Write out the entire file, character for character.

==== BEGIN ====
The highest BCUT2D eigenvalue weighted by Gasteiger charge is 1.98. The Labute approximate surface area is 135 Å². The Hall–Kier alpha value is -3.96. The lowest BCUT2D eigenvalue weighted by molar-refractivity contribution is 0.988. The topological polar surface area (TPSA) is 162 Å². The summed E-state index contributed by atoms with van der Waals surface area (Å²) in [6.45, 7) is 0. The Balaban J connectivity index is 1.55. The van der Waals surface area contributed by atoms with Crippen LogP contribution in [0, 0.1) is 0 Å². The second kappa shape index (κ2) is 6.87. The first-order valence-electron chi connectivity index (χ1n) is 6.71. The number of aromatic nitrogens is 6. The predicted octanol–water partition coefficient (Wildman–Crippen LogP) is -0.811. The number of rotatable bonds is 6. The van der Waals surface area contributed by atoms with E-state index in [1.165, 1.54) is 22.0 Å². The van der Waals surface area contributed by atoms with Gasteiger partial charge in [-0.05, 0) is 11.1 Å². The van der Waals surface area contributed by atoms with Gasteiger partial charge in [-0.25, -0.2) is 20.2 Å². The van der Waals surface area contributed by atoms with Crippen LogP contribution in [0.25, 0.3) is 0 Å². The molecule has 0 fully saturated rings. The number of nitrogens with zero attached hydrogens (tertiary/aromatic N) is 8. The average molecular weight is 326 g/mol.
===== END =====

The highest BCUT2D eigenvalue weighted by Gasteiger charge is 1.98. The Labute approximate surface area is 135 Å². The Hall–Kier alpha value is -3.96. The lowest BCUT2D eigenvalue weighted by molar-refractivity contribution is 0.988. The topological polar surface area (TPSA) is 162 Å². The summed E-state index contributed by atoms with van der Waals surface area (Å²) in [6.45, 7) is 0. The Balaban J connectivity index is 1.55. The van der Waals surface area contributed by atoms with Crippen LogP contribution in [0, 0.1) is 0 Å². The second kappa shape index (κ2) is 6.87. The first-order valence-electron chi connectivity index (χ1n) is 6.71. The number of aromatic nitrogens is 6. The predicted octanol–water partition coefficient (Wildman–Crippen LogP) is -0.811. The number of rotatable bonds is 6. The van der Waals surface area contributed by atoms with E-state index in [1.165, 1.54) is 22.0 Å². The van der Waals surface area contributed by atoms with Gasteiger partial charge in [-0.05, 0) is 11.1 Å². The van der Waals surface area contributed by atoms with Gasteiger partial charge in [-0.25, -0.2) is 20.2 Å². The van der Waals surface area contributed by atoms with Crippen LogP contribution in [0.25, 0.3) is 0 Å². The molecule has 0 fully saturated rings. The number of nitrogens with zero attached hydrogens (tertiary/aromatic N) is 8. The average molecular weight is 326 g/mol.